Challengers Garza, Woolley fend off write-in campaign of Taylor Mayor Sollars
Taylor — State Rep. Alex Garza won Taylor's Tuesday mayoral primary election while City Council Chairman Tim Woolley advanced in the race to winnow the field for the November election and replace a criminally indicted mayor.
Garza, a second-term state lawmaker, won the primary in unofficial results with 35.5% of the vote, followed by Woolley with 22.1%, according to unofficial results released by the Taylor Clerk's office. Minister Jeff Jones was third with 21.8.%.
Mayor Rick Sollars, who is under indictment for federal bribery and wire fraud charges, appeared to lose after the unassigned write-in votes totaled 20.7%. The Wayne County Board of Canvassers is meeting Wednesday morning to certify the results and get the specific vote totals for write-in candidates.
Jones and Sollars, who as a write-in candidate without his name officially listed, could not be reached for comment.
"Even with the preliminary results, we've see now Taylor voters chose to go with new candidates for mayor," Garza said. "The incumbent looks like he's going to lose in this primary. We're looking forward to spreading our message about what we plan to do for our city moving forward."
Aneyshau Turnipseed, 31, said she supported Garza in the election, adding: "In my heart, he's what we need."
"Sollars ... I don't have anything nice to say," she said. "I'm not really a fan. I grew up under (former mayor) Kwame Kilpatrick in Detroit, so if I'm trying to protect my livelihood ... he just wasn't a good fit for me."
Jones, 60, is pastor of God's Family Room church on Beech Daly and ran to fix the city's image problem.
"Taylor has had its share of black eyes," Jones noted on his campaign website.
Sollars was forced to wage a write-in campaign after failing to file campaign finance reports and pay fines prior to filing for reelection. He lost a court fight with the city clerk to get his name on the ballot.
Linda Pace, 65, voted for Sollars because she thought he did a good job as mayor.
"For what he's done previous to this indictment, he's been good. I've seen a lot of good from him," Pace said.
Garza, Woolley and Jones argued that Sollars' legal issues have hurt the city. Garza and Woolley contended the indictment has created unpredictability about Taylor's future.
Write-in campaigns are difficult and require voter education, political experts noted, though Detroit Mayor Mike Duggan overcame the odds in 2013 with the aid of a multimillion-dollar campaign. Sollars' campaign slogan is "Stick with Rick."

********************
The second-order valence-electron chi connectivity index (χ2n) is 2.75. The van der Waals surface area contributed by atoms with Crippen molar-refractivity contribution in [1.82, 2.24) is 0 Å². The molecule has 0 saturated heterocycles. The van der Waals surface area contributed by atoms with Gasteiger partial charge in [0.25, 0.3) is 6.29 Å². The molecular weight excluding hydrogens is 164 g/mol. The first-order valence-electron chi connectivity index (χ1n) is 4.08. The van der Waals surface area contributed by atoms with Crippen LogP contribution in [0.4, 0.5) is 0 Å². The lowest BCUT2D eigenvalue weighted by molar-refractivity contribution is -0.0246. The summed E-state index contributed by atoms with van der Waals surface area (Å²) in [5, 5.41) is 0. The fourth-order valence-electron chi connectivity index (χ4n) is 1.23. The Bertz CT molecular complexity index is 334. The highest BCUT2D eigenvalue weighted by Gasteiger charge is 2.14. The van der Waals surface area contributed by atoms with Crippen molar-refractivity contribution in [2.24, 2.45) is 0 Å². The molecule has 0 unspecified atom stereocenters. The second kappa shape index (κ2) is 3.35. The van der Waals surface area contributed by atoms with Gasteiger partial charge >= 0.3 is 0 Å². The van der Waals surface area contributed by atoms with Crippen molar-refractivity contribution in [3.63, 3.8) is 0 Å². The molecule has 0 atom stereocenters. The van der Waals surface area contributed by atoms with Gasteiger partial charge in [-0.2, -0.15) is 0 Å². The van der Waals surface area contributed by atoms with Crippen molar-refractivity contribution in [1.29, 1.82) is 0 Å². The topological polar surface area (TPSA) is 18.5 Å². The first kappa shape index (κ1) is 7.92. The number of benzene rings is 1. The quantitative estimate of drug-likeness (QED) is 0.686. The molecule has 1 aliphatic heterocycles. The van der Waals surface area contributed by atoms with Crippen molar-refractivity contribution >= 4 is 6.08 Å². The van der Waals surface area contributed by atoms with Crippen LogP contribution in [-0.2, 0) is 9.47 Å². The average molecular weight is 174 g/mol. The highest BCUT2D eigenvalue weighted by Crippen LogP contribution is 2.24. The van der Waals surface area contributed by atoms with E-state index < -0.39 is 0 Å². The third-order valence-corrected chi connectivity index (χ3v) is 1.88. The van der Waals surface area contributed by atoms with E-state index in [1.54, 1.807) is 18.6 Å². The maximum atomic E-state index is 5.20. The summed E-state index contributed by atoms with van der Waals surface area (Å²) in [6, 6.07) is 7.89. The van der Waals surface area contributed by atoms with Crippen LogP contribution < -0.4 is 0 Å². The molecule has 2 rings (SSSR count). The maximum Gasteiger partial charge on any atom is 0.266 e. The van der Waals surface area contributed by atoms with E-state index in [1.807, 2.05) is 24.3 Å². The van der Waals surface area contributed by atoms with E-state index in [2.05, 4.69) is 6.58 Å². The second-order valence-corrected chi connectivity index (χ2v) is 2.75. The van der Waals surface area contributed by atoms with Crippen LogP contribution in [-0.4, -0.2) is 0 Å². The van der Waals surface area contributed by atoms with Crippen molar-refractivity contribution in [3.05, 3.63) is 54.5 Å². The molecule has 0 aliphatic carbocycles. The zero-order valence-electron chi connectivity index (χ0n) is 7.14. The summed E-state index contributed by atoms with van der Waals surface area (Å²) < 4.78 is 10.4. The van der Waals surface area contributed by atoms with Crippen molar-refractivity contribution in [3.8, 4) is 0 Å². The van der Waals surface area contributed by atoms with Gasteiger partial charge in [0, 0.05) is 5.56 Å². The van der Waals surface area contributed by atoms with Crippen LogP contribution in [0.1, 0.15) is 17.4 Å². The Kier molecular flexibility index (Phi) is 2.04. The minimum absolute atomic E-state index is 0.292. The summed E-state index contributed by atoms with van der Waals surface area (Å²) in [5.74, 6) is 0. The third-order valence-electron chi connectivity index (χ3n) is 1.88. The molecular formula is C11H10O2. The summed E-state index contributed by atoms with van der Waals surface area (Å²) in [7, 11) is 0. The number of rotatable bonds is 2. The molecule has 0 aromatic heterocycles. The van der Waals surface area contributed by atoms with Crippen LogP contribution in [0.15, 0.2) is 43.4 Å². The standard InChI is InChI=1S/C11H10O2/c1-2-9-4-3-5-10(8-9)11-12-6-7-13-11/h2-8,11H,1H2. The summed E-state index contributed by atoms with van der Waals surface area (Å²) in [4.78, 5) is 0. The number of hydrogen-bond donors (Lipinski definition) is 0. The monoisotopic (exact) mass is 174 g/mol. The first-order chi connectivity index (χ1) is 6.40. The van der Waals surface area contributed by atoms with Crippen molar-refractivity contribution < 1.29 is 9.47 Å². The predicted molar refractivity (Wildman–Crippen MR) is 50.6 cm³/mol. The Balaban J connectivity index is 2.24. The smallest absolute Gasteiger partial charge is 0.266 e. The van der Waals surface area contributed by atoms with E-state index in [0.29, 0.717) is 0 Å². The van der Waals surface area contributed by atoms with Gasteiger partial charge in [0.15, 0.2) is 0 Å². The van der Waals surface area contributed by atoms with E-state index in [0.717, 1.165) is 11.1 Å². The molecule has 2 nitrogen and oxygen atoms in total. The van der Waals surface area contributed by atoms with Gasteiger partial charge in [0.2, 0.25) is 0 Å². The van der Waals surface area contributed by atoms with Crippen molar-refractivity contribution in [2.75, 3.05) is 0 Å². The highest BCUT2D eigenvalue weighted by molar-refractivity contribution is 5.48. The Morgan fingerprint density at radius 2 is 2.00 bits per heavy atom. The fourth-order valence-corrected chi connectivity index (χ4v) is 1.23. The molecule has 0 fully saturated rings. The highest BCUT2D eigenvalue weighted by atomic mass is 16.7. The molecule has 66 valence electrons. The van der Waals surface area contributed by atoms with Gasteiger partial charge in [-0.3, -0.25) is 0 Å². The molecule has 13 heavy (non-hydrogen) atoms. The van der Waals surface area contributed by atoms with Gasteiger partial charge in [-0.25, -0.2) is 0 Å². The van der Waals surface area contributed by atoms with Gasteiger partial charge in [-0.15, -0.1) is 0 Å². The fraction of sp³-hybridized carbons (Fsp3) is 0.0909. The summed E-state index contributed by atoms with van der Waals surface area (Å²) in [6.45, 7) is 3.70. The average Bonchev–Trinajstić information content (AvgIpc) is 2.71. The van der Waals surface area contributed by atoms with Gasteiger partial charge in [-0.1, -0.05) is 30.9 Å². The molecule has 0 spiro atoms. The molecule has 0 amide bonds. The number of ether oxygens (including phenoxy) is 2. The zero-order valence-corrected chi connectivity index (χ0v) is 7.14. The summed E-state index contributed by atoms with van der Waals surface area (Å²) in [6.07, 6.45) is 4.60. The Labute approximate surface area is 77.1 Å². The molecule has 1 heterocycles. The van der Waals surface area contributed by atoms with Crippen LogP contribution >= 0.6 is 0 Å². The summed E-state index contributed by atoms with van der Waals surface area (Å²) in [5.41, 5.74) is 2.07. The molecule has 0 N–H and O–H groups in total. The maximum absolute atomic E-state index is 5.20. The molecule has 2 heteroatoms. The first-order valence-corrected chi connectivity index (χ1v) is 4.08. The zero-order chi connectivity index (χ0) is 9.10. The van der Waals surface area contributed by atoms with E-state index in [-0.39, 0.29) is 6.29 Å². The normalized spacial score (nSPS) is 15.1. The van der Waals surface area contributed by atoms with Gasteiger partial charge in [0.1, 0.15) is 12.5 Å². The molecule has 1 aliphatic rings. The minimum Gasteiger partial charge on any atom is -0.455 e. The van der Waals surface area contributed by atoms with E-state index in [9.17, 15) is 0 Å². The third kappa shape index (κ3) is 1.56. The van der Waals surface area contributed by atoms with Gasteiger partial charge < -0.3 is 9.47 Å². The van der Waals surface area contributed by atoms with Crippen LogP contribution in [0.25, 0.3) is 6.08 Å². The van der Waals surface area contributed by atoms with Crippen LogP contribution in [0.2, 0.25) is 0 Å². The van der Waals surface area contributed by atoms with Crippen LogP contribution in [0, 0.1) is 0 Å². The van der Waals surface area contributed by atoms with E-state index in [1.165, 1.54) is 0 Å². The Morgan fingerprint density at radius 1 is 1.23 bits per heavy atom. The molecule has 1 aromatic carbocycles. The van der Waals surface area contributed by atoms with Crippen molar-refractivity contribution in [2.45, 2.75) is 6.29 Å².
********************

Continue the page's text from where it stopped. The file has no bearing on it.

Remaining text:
Sollars faces 33 counts of federal bribery and wire fraud charges, and he stands accused of helping a developer obtain city-owned properties in exchange for free work on his home and vacation chalet. His federal trial is scheduled for January. Sollars has said he's "confident the truth will prevail."
He argued voters should have faith in his leadership and that he would be available to serve his term. Sollars insisted he will walk out of court free, vindicated, "head held high."
At 27, Garza is a former two-time Taylor City Council member and a former council chairman. He is currently serving his second term in the Michigan House of Representatives.
In 2013, Garza, then a 19-year-old student at the University of Michigan Dearborn, became the youngest person ever elected to Taylor City Council and the first Hispanic.
Woolley, 51, is a lifelong Taylor resident who also served in the U.S. Army from 1989-92, during which he fought in Operation Desert Storm.
"I can't sit back and wait to see what happens," Woolley said. "There is too much unpredictability."
The council chairman said Taylor has made progress over the years. Woolley and Sollars' campaign websites both note the city's $9 million rainy-day fund balance, up from a $2.5 million deficit before they took their respective offices in 2014.
"We've worked fairly well as a team," Woolley said of the City Council he now chairs. But the mayor's legal issues "threw a stick in the spokes" of progress, he argued.
Woolley presents himself as the "safe" choice: Experienced in politics and in life, but with no further ambition for higher office beyond the mayor's job.